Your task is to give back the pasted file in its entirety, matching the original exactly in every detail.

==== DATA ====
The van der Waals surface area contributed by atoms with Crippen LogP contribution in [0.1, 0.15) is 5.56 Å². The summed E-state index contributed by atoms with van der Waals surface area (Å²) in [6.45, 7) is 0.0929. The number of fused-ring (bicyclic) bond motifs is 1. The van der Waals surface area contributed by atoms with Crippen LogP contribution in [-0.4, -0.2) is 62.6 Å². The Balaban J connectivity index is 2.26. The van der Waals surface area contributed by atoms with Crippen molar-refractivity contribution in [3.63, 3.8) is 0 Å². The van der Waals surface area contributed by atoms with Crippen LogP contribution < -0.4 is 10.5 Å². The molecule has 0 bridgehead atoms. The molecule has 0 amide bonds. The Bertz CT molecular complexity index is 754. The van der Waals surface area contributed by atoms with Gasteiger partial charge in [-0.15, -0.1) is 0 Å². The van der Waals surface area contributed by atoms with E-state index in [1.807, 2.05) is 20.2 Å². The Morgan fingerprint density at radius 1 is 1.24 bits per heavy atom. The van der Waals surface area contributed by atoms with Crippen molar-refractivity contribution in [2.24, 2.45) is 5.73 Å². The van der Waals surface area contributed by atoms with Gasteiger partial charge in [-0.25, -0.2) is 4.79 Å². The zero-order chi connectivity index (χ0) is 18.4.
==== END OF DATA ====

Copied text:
The van der Waals surface area contributed by atoms with Crippen LogP contribution in [0.1, 0.15) is 5.56 Å². The summed E-state index contributed by atoms with van der Waals surface area (Å²) in [6.45, 7) is 0.0929. The number of fused-ring (bicyclic) bond motifs is 1. The van der Waals surface area contributed by atoms with Crippen LogP contribution in [-0.4, -0.2) is 62.6 Å². The Balaban J connectivity index is 2.26. The van der Waals surface area contributed by atoms with Crippen molar-refractivity contribution in [3.63, 3.8) is 0 Å². The van der Waals surface area contributed by atoms with Crippen LogP contribution < -0.4 is 10.5 Å². The molecule has 0 bridgehead atoms. The molecule has 0 amide bonds. The Bertz CT molecular complexity index is 754. The van der Waals surface area contributed by atoms with Gasteiger partial charge in [-0.15, -0.1) is 0 Å². The van der Waals surface area contributed by atoms with E-state index in [1.807, 2.05) is 20.2 Å². The Morgan fingerprint density at radius 1 is 1.24 bits per heavy atom. The van der Waals surface area contributed by atoms with Crippen molar-refractivity contribution in [2.24, 2.45) is 5.73 Å². The van der Waals surface area contributed by atoms with Gasteiger partial charge in [-0.25, -0.2) is 4.79 Å². The zero-order chi connectivity index (χ0) is 18.4.